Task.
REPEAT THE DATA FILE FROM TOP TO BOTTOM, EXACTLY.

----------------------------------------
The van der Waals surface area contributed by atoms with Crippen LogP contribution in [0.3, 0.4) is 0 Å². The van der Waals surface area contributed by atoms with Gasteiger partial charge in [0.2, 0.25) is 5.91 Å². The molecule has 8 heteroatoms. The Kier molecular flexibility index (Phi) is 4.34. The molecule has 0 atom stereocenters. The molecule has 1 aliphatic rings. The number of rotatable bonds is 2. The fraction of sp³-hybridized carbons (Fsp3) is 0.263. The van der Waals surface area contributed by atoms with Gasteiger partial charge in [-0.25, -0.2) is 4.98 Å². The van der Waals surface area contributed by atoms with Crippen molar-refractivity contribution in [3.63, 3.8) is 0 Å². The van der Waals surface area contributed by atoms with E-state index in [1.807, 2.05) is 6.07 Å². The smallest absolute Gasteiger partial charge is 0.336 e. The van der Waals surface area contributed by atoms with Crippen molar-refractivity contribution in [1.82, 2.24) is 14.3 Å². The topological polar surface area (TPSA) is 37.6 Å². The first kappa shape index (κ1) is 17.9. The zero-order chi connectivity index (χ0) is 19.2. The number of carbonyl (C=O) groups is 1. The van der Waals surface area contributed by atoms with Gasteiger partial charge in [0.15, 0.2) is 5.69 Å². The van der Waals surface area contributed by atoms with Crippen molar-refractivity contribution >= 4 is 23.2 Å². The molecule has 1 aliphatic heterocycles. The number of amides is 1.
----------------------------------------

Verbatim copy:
The van der Waals surface area contributed by atoms with Crippen LogP contribution in [0.3, 0.4) is 0 Å². The van der Waals surface area contributed by atoms with Gasteiger partial charge in [0.2, 0.25) is 5.91 Å². The molecule has 8 heteroatoms. The Kier molecular flexibility index (Phi) is 4.34. The molecule has 0 atom stereocenters. The molecule has 1 aliphatic rings. The number of rotatable bonds is 2. The fraction of sp³-hybridized carbons (Fsp3) is 0.263. The van der Waals surface area contributed by atoms with Gasteiger partial charge in [-0.25, -0.2) is 4.98 Å². The van der Waals surface area contributed by atoms with Crippen molar-refractivity contribution in [3.63, 3.8) is 0 Å². The van der Waals surface area contributed by atoms with E-state index in [1.807, 2.05) is 6.07 Å². The smallest absolute Gasteiger partial charge is 0.336 e. The van der Waals surface area contributed by atoms with Crippen molar-refractivity contribution in [1.82, 2.24) is 14.3 Å². The topological polar surface area (TPSA) is 37.6 Å². The first kappa shape index (κ1) is 17.9. The zero-order chi connectivity index (χ0) is 19.2. The number of carbonyl (C=O) groups is 1. The van der Waals surface area contributed by atoms with Gasteiger partial charge in [0.15, 0.2) is 5.69 Å². The van der Waals surface area contributed by atoms with Crippen molar-refractivity contribution >= 4 is 23.2 Å². The molecule has 1 aliphatic heterocycles. The number of amides is 1.